The number of people claiming asylum in EU countries jumped by as much as 800% last year, new figures have revealed.
Finland registered 32,150 first-time applicants in 2015 - a rise of nearly 10 times, or 822%, on the 3,490 recorded in the previous year.
The dramatic surge was disclosed as statistics released by the EU's data agency provided fresh evidence of the unprecedented scale of the influx into the bloc.
Eurostat said a record total of 1,255,600 first-time asylum seekers applied for international protection in the 28 member states - more than double the number in 2014.
Syrians accounted for the highest number of claims, doubling compared with the previous year to reach 362,800.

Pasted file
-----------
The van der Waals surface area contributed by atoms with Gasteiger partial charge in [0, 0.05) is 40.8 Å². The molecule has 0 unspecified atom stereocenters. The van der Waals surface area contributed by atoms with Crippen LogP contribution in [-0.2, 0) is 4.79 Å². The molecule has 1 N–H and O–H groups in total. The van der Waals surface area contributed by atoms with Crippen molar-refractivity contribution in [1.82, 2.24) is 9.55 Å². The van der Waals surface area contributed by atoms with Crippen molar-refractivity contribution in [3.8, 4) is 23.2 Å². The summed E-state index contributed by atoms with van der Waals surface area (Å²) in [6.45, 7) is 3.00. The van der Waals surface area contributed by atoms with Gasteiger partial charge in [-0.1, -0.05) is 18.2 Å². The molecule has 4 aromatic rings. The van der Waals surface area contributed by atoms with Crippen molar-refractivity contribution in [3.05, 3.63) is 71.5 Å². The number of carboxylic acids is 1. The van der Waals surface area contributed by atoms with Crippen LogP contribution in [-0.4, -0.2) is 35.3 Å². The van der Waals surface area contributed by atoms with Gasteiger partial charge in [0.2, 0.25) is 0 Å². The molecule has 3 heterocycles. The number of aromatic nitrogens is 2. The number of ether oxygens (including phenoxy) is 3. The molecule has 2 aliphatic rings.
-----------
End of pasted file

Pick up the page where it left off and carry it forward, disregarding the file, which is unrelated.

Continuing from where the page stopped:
The number of Afghans seeking refuge in the EU nearly quadrupled to 178,200 while applications by Iraqis increased seven-fold to 121,500.
Citizens of the three countries made up more than half of the total first-time applicants registered last year.
Germany has received by far the largest number of asylum seekers, with nearly half of the Syrians who applied for the first time registered in the country.
Finland saw the sharpest increase in first-time applicants, followed by Hungary (323%), Austria (233%) and Belgium (178%).
Eurostat also revealed that at the end of last year there were almost a million applications pending, with almost half being considered in Germany.
On Thursday analysis of Home Office figures showed that the number of people claiming asylum in the UK as a proportion of the population has reached its highest level for 11 years.
Claims from 38,900 main applicants and dependants such as children were recorded in 2015 - a rise of 20% on 2014.
About one in 30 of those who sought asylum in the EU last year lodged their claim in Britain.